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Re^3: UTF-8 and systemIO are not friends anymore

by Tommy (Chaplain)
on Jan 02, 2016 at 18:54 UTC ( #1151714=note: print w/replies, xml ) Need Help??


in reply to Re^2: UTF-8 and systemIO are not friends anymore
in thread UTF-8 and systemIO are not friends anymore

it's already confusing enough, unfortunately.

...Which is unfortunately what I'm trying to help avoid. I'm getting more confused about it myself! This, sadly, isn't helping the situation.

My feeling is that IO should not try to do fancy things for people that they didn't ask for. Just an opinion, and obviously not shared by all. The core issue is that a lot of people don't know how to do portable IO on their own (not implying that my understanding of it is without flaw), and it takes a large amount of time investment to learn how to do it properly, and so we can end up with a DWIM attitude about it...

And that leads to a DWIM implementation. In an effort to be portable, maybe, and certainly in an effort to make things easy on people who just want to reliably read and write files, PerlIO (as it's referred to by many), effectively layers on more activity than C 'system' open/read/write operations. In fact, the trend toward our current situation feels like it has been progressively more DWIM over the years. Again, some might disagree, and I do confess that I haven't read the full release notes of every Perl either. But this isn't the point...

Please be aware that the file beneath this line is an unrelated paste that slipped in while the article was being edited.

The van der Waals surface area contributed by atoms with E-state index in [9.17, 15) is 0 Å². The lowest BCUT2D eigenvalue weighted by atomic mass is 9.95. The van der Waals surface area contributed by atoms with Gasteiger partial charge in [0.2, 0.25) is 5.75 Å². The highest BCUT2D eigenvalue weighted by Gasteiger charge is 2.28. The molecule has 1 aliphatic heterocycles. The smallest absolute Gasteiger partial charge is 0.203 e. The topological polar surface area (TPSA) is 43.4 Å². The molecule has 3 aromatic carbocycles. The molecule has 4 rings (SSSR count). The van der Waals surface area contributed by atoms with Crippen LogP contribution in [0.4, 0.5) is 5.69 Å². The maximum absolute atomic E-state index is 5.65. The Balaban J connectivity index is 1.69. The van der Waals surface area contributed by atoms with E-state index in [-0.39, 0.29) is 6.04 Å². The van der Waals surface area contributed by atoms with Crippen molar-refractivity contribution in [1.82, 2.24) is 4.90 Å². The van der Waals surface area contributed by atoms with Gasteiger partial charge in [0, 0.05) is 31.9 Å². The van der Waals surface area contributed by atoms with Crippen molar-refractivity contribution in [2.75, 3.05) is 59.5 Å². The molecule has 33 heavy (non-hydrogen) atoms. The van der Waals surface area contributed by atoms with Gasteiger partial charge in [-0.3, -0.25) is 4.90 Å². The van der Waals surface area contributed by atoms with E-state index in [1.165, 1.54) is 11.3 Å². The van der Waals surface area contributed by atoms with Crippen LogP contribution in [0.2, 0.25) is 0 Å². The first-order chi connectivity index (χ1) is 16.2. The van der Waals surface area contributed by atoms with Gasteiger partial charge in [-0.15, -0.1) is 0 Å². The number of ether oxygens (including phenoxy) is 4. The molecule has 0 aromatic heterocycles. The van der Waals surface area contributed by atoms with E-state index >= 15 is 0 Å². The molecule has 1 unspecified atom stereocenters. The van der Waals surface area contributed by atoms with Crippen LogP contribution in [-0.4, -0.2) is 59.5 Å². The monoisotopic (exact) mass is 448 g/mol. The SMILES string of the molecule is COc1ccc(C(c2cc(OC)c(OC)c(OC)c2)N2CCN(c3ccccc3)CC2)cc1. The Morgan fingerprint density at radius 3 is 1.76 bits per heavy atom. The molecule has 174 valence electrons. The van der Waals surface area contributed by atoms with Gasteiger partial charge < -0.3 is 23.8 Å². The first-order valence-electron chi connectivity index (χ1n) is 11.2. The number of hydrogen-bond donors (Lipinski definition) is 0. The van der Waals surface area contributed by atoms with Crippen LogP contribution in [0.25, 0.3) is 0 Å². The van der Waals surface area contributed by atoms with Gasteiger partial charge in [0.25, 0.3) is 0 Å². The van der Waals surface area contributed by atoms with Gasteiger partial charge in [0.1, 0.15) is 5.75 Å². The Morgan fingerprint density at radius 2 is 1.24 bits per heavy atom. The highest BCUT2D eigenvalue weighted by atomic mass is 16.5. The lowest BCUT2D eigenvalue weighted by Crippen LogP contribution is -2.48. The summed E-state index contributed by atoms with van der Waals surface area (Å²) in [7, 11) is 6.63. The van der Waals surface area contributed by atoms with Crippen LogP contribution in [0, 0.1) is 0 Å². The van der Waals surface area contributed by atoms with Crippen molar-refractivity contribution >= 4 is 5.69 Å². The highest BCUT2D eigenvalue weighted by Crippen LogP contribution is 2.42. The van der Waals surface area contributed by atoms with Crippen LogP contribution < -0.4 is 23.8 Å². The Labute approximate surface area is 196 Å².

With multi-byte characters, the situation just snowballs progressively into more confusion. I openly admit that I do not yet know, but am working on obtaining a better understanding of the variances in behaviors of Perl's many actively-used versions on all major many platforms, in addition to pre-baked Perl "distributions" (e.g.- strawberry), and individual compilation options when compiled from source (e.g.- perlbrew). Presently I do not know how many permutations of behavior there are, and how to account for all of them when attempting to establish best-practices for completely portable IO--if not for others, at least for me. In the very least, I want to know more and do better than I currently can for my own endeavors.